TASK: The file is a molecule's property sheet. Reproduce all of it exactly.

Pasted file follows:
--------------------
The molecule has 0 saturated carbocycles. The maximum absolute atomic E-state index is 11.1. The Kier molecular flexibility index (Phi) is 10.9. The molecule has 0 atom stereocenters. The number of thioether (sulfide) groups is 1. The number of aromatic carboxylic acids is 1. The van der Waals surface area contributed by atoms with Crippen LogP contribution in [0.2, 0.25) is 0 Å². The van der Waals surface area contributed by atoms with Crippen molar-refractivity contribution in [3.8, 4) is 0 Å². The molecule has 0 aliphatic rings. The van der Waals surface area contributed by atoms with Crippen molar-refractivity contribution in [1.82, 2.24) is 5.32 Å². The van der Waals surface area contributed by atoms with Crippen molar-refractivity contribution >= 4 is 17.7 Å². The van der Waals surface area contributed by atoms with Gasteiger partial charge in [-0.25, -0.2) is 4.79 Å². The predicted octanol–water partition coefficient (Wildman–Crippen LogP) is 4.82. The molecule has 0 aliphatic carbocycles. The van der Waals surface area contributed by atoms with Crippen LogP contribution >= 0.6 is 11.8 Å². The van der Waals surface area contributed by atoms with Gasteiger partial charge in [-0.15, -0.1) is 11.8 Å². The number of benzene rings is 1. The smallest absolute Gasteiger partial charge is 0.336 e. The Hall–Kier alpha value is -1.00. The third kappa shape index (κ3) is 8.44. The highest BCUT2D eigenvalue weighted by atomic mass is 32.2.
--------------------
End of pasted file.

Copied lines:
The molecule has 0 saturated carbocycles. The maximum absolute atomic E-state index is 11.1. The Kier molecular flexibility index (Phi) is 10.9. The molecule has 0 atom stereocenters. The number of thioether (sulfide) groups is 1. The number of aromatic carboxylic acids is 1. The van der Waals surface area contributed by atoms with Crippen LogP contribution in [0.2, 0.25) is 0 Å². The van der Waals surface area contributed by atoms with Crippen molar-refractivity contribution in [3.8, 4) is 0 Å². The molecule has 0 aliphatic rings. The van der Waals surface area contributed by atoms with Crippen molar-refractivity contribution in [1.82, 2.24) is 5.32 Å². The van der Waals surface area contributed by atoms with Crippen molar-refractivity contribution >= 4 is 17.7 Å². The van der Waals surface area contributed by atoms with Gasteiger partial charge in [-0.25, -0.2) is 4.79 Å². The predicted octanol–water partition coefficient (Wildman–Crippen LogP) is 4.82. The molecule has 0 aliphatic carbocycles. The van der Waals surface area contributed by atoms with Crippen LogP contribution >= 0.6 is 11.8 Å². The van der Waals surface area contributed by atoms with Gasteiger partial charge in [-0.15, -0.1) is 11.8 Å². The number of benzene rings is 1. The smallest absolute Gasteiger partial charge is 0.336 e. The Hall–Kier alpha value is -1.00. The third kappa shape index (κ3) is 8.44. The highest BCUT2D eigenvalue weighted by atomic mass is 32.2.